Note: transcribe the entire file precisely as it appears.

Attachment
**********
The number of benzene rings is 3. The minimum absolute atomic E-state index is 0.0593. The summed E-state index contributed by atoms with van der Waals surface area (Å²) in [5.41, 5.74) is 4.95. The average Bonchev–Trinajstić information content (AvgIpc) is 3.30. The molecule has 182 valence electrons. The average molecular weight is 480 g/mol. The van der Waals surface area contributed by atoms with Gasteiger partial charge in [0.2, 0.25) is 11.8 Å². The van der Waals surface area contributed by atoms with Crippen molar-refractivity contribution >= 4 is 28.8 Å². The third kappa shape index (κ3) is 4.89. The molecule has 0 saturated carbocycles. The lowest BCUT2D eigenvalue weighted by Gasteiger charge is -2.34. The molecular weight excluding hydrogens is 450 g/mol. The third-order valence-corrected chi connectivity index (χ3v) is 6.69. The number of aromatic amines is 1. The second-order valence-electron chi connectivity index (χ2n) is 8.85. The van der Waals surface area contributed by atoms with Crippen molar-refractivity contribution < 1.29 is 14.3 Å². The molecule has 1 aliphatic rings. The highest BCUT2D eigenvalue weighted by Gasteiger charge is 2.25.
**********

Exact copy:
The number of benzene rings is 3. The minimum absolute atomic E-state index is 0.0593. The summed E-state index contributed by atoms with van der Waals surface area (Å²) in [5.41, 5.74) is 4.95. The average Bonchev–Trinajstić information content (AvgIpc) is 3.30. The molecule has 182 valence electrons. The average molecular weight is 480 g/mol. The van der Waals surface area contributed by atoms with Gasteiger partial charge in [0.2, 0.25) is 11.8 Å². The van der Waals surface area contributed by atoms with Crippen molar-refractivity contribution >= 4 is 28.8 Å². The third kappa shape index (κ3) is 4.89. The molecule has 0 saturated carbocycles. The lowest BCUT2D eigenvalue weighted by Gasteiger charge is -2.34. The molecular weight excluding hydrogens is 450 g/mol. The third-order valence-corrected chi connectivity index (χ3v) is 6.69. The number of aromatic amines is 1. The second-order valence-electron chi connectivity index (χ2n) is 8.85. The van der Waals surface area contributed by atoms with Crippen molar-refractivity contribution < 1.29 is 14.3 Å². The molecule has 1 aliphatic rings. The highest BCUT2D eigenvalue weighted by Gasteiger charge is 2.25.